choco candy: hey dickie
drey: what’s good b!tches?
—James Baldwin, The Devil Finds Work
Speaking last Tuesday at Brooklyn’s Music Hall of Williamsburg, on the night of his fifth solo release, Shaolin Vs. Wu-Tang, legendary artist Raekwon listed a few pillars under which “real Hip-Hop” must fall—wittiness, slang, real-life value, lyrical worth, and a non-commercial edge. In case the concert audience had slumbered through the last item, he repeated with emphasis: “It’s got to be non-commercial!” On the same day, another prominent artist was living the reality of a music industry whose iron fist often tightens around the necks of those who refuse to submit and do as told. Lupe Fiasco’s Lasers dropped, following a tumultuous three-year delay no one saw coming.
After two superb albums released in the winter months of 2006 and 2007, all eyes fell upon the Chicago native to invade a territory only few have ever trudged; and for most fans, this represented less a demand and more an expectation. The last ten years had produced in Rap no fresher voice, no wittier mind, and it just seemed inevitable—that time would do him justice, and the ladder of quality would stretch higher on his behalf (especially since the sophomore curse had so eluded him in an age of ephemerality), and that with a third album he might possibly accomplish in ways a predecessor had tragically failed (Illmatic, It Was Written… I Am), successfully dodging the deadly commercial darts flying his way: darts which pierce with determination, rendering great artists casualties of early success; more importantly, repeated success which upset the logic of cemented probability, which undo tried and true equations record labels have built castles upon: Street Consciousness + Social Courage + Lyricism = Billboard Disaster.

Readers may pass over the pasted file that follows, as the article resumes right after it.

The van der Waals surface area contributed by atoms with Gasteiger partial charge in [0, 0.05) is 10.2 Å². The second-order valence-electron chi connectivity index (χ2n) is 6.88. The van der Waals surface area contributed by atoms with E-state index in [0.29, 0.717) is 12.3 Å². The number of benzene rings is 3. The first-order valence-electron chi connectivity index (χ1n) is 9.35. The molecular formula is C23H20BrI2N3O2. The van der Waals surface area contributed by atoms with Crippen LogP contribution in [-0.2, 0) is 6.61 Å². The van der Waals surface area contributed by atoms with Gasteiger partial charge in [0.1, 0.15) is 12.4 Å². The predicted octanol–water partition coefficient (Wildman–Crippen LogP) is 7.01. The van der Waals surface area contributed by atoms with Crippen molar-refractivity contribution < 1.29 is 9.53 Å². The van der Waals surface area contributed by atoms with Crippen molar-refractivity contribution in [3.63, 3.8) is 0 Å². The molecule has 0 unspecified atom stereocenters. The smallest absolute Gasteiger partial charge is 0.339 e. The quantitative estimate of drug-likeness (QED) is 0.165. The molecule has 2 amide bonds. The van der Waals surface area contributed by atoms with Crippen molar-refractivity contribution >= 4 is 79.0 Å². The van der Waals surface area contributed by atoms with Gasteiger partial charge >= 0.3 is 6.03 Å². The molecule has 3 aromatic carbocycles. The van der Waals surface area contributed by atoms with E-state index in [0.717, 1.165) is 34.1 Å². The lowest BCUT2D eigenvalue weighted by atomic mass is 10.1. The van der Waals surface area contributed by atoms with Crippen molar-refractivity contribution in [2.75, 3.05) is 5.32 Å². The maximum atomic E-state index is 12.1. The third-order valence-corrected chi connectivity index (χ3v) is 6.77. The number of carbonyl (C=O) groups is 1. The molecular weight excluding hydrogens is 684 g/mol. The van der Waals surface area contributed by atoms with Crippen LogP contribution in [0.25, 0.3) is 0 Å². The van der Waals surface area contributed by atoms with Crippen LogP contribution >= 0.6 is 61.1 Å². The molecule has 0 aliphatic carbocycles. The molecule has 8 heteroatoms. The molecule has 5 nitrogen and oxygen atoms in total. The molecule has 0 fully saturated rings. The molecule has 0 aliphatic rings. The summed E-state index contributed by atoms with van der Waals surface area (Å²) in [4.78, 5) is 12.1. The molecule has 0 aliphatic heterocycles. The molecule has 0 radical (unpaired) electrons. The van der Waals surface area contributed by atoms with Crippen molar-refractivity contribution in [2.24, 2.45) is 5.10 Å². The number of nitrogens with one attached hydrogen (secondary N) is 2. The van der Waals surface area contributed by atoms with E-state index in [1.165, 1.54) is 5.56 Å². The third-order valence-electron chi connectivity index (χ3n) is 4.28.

Fans, it turns out, were wrong; and just like his predecessor, Lupe is now staring at an impasse, unable to reconcile his third effort with the two classics of a not too distant past. And his fingers have for the last few weeks been pointing in one direction—the record label, Atlantic Records, which signed him in 2004 to a rumored six-album deal. This is the label’s album, Lupe has been chanting to music websites for a few days now. Even when the success of his first official single, “The Show Goes On,” is raised, Lupe seems hardly moved, explaining to Chicago Sun-Times columnist Thomas Conner: “It’s their record. My words, their music. They forced this song to be a No. 1 single, and that’s what they got. I can’t take any credit for it.”